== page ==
Friday, May 20, 2005

Interview: Mike Wing, IBM - May 20, 2005

For anyone with an opinion about corporate blogging, the big news this week was IBM’s dynamic step into the blogosphere with their initiative to enable employee blogging and making publicly available their detailed employee blogging guidelines.

In this special edition of For Immediate Release podcast interviews, Shel and Neville enjoyed a 53-minute conversation with Mike Wing, IBM’s Vice President Strategic Communications, about the big news and what it signals for IBM as a new way to engage with the marketplace. Our conversation also addressed other areas of communication at IBM with Mike’s commentary and opinion on a wide range of topics including IBM’s corporate values, the company’s recent history, how the employee jams came about and the value of them, the role of the intranet, taxonomy and folksonomies, and the impact blogging will have from both the perspective of an organization and an individual.

About our conversation partner:

[photo: Mike Wing, IBM]Mike Wing is Vice President Strategic Communications at IBM where he has worldwide responsibility for strategic and policy-related messaging. Before establishing this new function in IBM Corporate Communications in 2004, Mike was Vice President Worldwide Intranet Strategy & Programs, responsible for the strategy and development of w3.ibm.com, IBM’s corporate intranet, also known as the On Demand Workplace, which reaches the company’s 320,000 employees worldwide. He guided ‘w3’ from a small publishing site to the company’s primary medium for information and a key engine of culture change in IBM’s turnaround during the 1990s. Mike joined IBM in April 1997, after 13 years managing employee communications at Time Warner Inc. and its Home Box Office division. Before joining HBO he was editor of the worldwide employee publication for CBS Inc. And before that, he was a graduate student in English at the State University of New York at Buffalo, concentrating on Shakespeare. While there, Mike was a leader of Vico College, an interdisciplinary undergraduate humanities program. He graduated from Swarthmore College in 1970, with High Honors. He is co-author of The Kissing Place, an original film produced for USA Network.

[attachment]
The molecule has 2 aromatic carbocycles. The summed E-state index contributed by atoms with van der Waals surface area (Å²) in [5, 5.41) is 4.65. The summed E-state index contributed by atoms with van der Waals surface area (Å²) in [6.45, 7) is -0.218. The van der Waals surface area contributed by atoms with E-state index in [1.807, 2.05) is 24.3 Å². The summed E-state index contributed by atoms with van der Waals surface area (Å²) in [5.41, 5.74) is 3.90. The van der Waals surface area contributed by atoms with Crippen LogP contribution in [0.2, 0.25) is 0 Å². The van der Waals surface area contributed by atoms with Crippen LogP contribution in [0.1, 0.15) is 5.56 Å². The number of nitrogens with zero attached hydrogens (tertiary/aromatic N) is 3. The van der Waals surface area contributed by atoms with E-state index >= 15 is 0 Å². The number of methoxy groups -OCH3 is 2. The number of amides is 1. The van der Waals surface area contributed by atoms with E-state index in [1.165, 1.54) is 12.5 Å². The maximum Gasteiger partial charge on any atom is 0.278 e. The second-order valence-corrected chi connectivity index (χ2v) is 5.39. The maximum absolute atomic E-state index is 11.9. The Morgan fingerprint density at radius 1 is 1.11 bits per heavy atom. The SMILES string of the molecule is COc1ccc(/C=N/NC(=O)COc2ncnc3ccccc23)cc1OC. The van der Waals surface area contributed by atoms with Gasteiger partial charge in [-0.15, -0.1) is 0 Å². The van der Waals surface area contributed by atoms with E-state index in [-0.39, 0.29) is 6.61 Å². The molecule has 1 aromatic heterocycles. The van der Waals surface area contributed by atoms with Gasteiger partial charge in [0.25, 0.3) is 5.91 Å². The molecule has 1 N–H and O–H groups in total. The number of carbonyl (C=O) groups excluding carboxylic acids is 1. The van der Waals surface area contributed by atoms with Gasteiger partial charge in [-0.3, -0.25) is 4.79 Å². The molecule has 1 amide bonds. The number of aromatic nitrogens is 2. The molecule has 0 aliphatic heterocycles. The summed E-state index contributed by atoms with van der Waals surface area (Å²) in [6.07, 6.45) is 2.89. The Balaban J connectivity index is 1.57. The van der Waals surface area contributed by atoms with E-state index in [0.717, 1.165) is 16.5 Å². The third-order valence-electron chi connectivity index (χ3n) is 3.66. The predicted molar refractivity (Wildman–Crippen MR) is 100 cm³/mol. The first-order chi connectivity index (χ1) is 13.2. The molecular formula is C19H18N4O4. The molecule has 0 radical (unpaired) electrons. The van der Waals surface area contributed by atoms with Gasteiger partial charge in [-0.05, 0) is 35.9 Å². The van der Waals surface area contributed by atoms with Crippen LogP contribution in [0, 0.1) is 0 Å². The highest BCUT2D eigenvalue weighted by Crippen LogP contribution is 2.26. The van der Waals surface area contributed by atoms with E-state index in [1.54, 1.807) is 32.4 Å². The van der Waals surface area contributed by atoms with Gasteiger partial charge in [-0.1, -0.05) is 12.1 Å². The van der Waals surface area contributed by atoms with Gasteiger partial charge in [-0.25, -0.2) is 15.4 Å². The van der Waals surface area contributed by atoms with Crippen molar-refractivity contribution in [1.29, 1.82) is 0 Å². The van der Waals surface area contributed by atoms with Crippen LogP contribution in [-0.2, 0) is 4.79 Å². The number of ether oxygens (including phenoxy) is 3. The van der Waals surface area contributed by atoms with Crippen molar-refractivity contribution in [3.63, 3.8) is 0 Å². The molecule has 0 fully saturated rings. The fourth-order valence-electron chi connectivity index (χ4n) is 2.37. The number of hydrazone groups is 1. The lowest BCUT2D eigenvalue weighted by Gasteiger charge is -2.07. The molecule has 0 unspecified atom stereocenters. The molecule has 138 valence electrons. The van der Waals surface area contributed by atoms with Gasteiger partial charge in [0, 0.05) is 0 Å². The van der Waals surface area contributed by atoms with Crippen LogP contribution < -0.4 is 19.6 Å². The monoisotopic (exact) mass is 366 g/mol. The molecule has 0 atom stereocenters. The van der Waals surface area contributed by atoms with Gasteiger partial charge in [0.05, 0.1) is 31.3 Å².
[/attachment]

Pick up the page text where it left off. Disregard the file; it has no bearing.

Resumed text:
Download MP3 podcast

Download the conversation here (MP3, 22.5MB), or sign up for the RSS feed to get it and our future shows automatically. (For automatic synchronization with your iPod or other digital player, you’ll also need software such as the FeedDemon RSS aggregator, or the free ipodder or DopplerRadio).

Interview Segment Time Points:

  • 00:13 Mike sets the scene with an overview of his background, and about his current responsibilities at IBM.
  • 03:40 IBM’s corporate blogging initiative, why Mike thinks blogging is such a big deal and why the company is doing this.
  • 08:24 Neville comments on IBM’s strategic blogging move as having a massive impact on the future development of this medium from an organizational perspective.
  • 09:08 It’s an experiment, Mike says, we don’t know what to expect, and talks about how it might develop for IBM in the context of the company’s business model: more important in the long run is what we will learn and what experiences we will gain.
  • 11:27 Shel asks about employee reaction to the news about the corporate blogging initiative.
  • 11:35 Mike on positive reactions and what the company is doing to support the initiative.
  • 13:48 Neville asks about IBM’s corporate values statement and how all of this connects to it.
  • 14:09 Lots of links between the blogging initiative and those values, Mike says: if you’re going to be visible and transparent in communication, trust is essential.
  • 17:49 Mike on how IBM’s corporate values were developed: the crucial role of the employee “values jam.”